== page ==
Handheld Australian possums

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Handheld Australian possums

Post by Quoll »

As you may know, Australia is a "separate creation" in the words of early naturalists. We have few native placental mammals and along with New Guinea, the massive island to the north (which was once joined as the continent Sahul) this is the only place you can find all three surviving mammal groups. Marsupials make up by far the bulk and fill almost every niche, of the marsupials, the Diprotodontids in turn make up the bulk of them. Koalas, wombats, kangaroos etc, possums and many of our extinct megafauna belong to this group. The key feature is a "vegetarian" skull with molars separated from front incisors as well as two of the hind toes being fused into a "grooming claw" (once you see this feature you will look for it in other species!). Possums are well represented and here are a couple of them:

ImageEastern Pygmy Possum (Cercartetus nanus) by Nathan Litjens, on Flickr

The Eastern pygmy possum is one of the smaller species at no larger than a mouse. Feeding on nectar and insects they are common but rarely seen.

ImageNorth Kimberley sugar glider (Petaurus sp) by Nathan Litjens, on Flickr

This is the currently undescribed "Kimberley sugar glider" from the far, remote Northwest. Handheld shot - was lucky to see this individual low on a tree and used my macro lens. Uncropped.

ImageShort eared brushtail possum (Trichosurus caninus) by Nathan Litjens, on Flickr

The short eared brushtail possum is found on the mid east coast in wetter forests. A large species about the size of a large cat.

ImageStriped Possum (Dactylopsila trivirgata) by Nathan Litjens, on Flickr

The common striped possum is native to Australia and New Guinea (where there are an additional 2 species). These guys occupy the exact same niche as Aye Ayes of Madagascar, using a long finger to probe logs to extract grubs.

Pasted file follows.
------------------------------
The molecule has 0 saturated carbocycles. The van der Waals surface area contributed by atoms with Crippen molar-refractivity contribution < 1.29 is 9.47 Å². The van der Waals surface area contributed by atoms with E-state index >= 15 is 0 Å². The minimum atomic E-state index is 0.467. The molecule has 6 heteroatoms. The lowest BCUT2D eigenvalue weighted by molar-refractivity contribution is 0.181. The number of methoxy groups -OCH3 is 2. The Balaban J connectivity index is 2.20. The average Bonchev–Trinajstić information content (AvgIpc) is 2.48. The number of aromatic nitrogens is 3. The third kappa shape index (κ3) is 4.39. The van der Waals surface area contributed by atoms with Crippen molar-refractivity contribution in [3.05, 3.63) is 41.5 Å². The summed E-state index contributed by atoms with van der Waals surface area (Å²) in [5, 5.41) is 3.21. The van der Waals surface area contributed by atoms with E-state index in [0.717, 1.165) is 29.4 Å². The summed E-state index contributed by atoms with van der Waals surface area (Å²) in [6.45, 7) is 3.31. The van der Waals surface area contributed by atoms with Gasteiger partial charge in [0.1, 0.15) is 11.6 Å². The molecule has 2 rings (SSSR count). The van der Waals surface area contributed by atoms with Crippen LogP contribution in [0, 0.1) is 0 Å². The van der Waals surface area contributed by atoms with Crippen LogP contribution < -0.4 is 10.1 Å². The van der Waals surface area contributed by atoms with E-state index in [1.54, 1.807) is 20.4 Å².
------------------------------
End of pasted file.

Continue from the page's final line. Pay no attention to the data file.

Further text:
ImageCommon ringtail possum (Pseudocheirus peregrinus) by Nathan Litjens, on Flickr

Ringtail possums are very abundant in places. There are several species, mostly in the far northeastern rainforests and many more in New Guinea. This is the common, garden variety Eastern ringtail.

ImageSouthern Common Cuscus (Phalanger mimicus by Nathan Litjens, on Flickr

Cuscus are more represented in New Guinea west to Sulawesi in Indonesia. This is the rare southern cuscus, native to far northern Cape York at the tip of Australia. Very lucky to see this one.
- Nathan Litjens

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Re: Handheld Australian possums

Post by pastorjim08 »

Your possums are certainly more attractive than the ones we in the states commonly see, whom I'm certain only purpose in life is to be ran over by cars. Super shots on your part.


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Re: Handheld Australian possums

Post by cameratrapcodger »

Yes, your possums are beautiful, and you've also got "better birds" than us (I say that with tongue in cheek to my Ozzie friends). Not that we don;t have some neat critters, but our Virginia opossum is definitely not the lively bright-eyed species that your brush tailed possum is.
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